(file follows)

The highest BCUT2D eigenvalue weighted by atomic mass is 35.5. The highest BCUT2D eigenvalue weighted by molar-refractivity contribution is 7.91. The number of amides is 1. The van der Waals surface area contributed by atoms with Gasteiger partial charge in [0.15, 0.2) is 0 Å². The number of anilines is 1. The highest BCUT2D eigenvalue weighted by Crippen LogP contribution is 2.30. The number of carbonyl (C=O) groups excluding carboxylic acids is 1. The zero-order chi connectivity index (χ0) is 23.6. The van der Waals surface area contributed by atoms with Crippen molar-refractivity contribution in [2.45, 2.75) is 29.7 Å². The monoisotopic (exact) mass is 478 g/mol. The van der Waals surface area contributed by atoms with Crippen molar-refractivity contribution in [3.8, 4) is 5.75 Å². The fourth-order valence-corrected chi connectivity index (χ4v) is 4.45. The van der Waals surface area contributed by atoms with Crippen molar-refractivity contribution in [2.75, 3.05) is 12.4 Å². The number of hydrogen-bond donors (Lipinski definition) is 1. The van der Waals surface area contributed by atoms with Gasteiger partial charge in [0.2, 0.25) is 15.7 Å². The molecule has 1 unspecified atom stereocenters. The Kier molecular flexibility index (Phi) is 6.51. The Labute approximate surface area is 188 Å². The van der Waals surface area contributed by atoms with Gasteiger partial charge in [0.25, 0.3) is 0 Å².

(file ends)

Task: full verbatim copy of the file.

The highest BCUT2D eigenvalue weighted by atomic mass is 35.5. The highest BCUT2D eigenvalue weighted by molar-refractivity contribution is 7.91. The number of amides is 1. The van der Waals surface area contributed by atoms with Gasteiger partial charge in [0.15, 0.2) is 0 Å². The number of anilines is 1. The highest BCUT2D eigenvalue weighted by Crippen LogP contribution is 2.30. The number of carbonyl (C=O) groups excluding carboxylic acids is 1. The zero-order chi connectivity index (χ0) is 23.6. The van der Waals surface area contributed by atoms with Crippen molar-refractivity contribution in [2.45, 2.75) is 29.7 Å². The monoisotopic (exact) mass is 478 g/mol. The van der Waals surface area contributed by atoms with Crippen molar-refractivity contribution in [3.8, 4) is 5.75 Å². The fourth-order valence-corrected chi connectivity index (χ4v) is 4.45. The van der Waals surface area contributed by atoms with Crippen molar-refractivity contribution in [2.75, 3.05) is 12.4 Å². The number of hydrogen-bond donors (Lipinski definition) is 1. The van der Waals surface area contributed by atoms with Gasteiger partial charge in [0.2, 0.25) is 15.7 Å². The molecule has 1 unspecified atom stereocenters. The Kier molecular flexibility index (Phi) is 6.51. The Labute approximate surface area is 188 Å². The van der Waals surface area contributed by atoms with Gasteiger partial charge in [0.25, 0.3) is 0 Å².